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In Seattle’s Panama Hotel, Untold Stories of Japanese History Remain

A lost chapter of Japanese-American history, stored in the building's basement, may soon come to light

"You would never know the stories contained within the Panama Hotel by its exterior," says Sheri Freemuth, who works in the Seattle office of the National Trust for Historic Preservation. "But inside, there are layers upon layers."

A nondescript, five-story brick building in Seattle’s International District, the Panama Hotel offers little clue to what’s inside. It’s a time capsule to a time period when it was the heartbeat of a thriving Japanese neighborhood, which began growing profusely in the late 19th century (in part due to facing less immigration restrictions than Chinese-Americans).

Built in 1910, this E-shaped structure, set on a sloping site that wraps around a pair of courtyards, was designed by Japanese-American architect Sabro Ozasa. The Panama served as a model of multi-use development before the term was popularized. A traditional bathhouse, or sendo, called Hashidate Yu, was a gathering space located in the basement, shops and offices for dentists and other professionals lined the mezzanine, and the titular hotel, which had its lobby on the third floor, often served as a temporary home for workers.

Deemed a National Treasure by the Trust last year, the only one in the city, the structure is poised to reveal many more secrets during upcoming research into its past. Before many of the Japanese residents of Nihonmachi, of Japantown, were forced to leave Seattle due to the nation’s policy of internment after the Pearl Harbor attack, owner Takashi Hori, who himself would be sent to a camp, allowed others to store excess furniture, baggage, and possessions in the Panama Hotel basement. Currently, curators from the nearby Wing Luke Museum, which focuses on chronicling the region’s Asian-American history, are taking advantage of a $137,000 grant from the National Park Service to sort through these artifacts, with plans to catalog and display them as a tribute to former residents and history lesson. While they were prized possessions—those were taken with them to the camps—the remains provide a snapshot of a pre-war immigrant lifestyle.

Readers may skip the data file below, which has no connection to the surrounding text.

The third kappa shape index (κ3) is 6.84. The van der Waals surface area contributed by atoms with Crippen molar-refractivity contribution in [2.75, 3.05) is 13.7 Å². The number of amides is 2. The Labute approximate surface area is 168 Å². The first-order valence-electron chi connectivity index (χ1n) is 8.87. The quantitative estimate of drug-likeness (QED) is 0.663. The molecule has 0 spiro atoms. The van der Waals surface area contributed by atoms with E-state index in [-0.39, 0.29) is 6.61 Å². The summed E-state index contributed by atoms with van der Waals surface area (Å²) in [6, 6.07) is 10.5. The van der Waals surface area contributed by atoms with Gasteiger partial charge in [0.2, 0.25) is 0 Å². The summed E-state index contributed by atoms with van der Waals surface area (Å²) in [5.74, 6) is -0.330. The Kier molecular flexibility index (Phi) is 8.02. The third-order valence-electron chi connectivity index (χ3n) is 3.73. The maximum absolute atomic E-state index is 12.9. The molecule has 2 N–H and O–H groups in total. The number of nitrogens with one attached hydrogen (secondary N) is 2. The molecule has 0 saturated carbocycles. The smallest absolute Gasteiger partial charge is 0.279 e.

"We're trying to figure out if it's better in the collection it's in, or returned to the heirs," says Freemuth. "Is that right? We don't know the answer to those questions, and are trying to determine the best thing for everyone concerned."

After the war, many Japanese residents sent to internment camps didn’t return, and the arrival of Interstate 5 in the ‘60s, which bisected the neighborhood, was the final blow to the once-thriving neighborhood that was never able to rebound. While the restoration of the Panama won’t restore the area, supporters hope it can serve as an important symbol. Current owner Jan Johnson, who bought the hotel from the Hori’s, is looking for a new owner who can operate the building in a way that’s commercially viable yet respects and shares the structure’s unique history. Johnson has kept much of the building as is, making the job of preservationists easier.

As Johnson told King5 NBC in an interview, she bought the hotel because it was "the quickest way to teach American history." With the added context and personal stories stored in the lost luggage in the lower level, the building may become a poignant reminder of the Asian-American experience.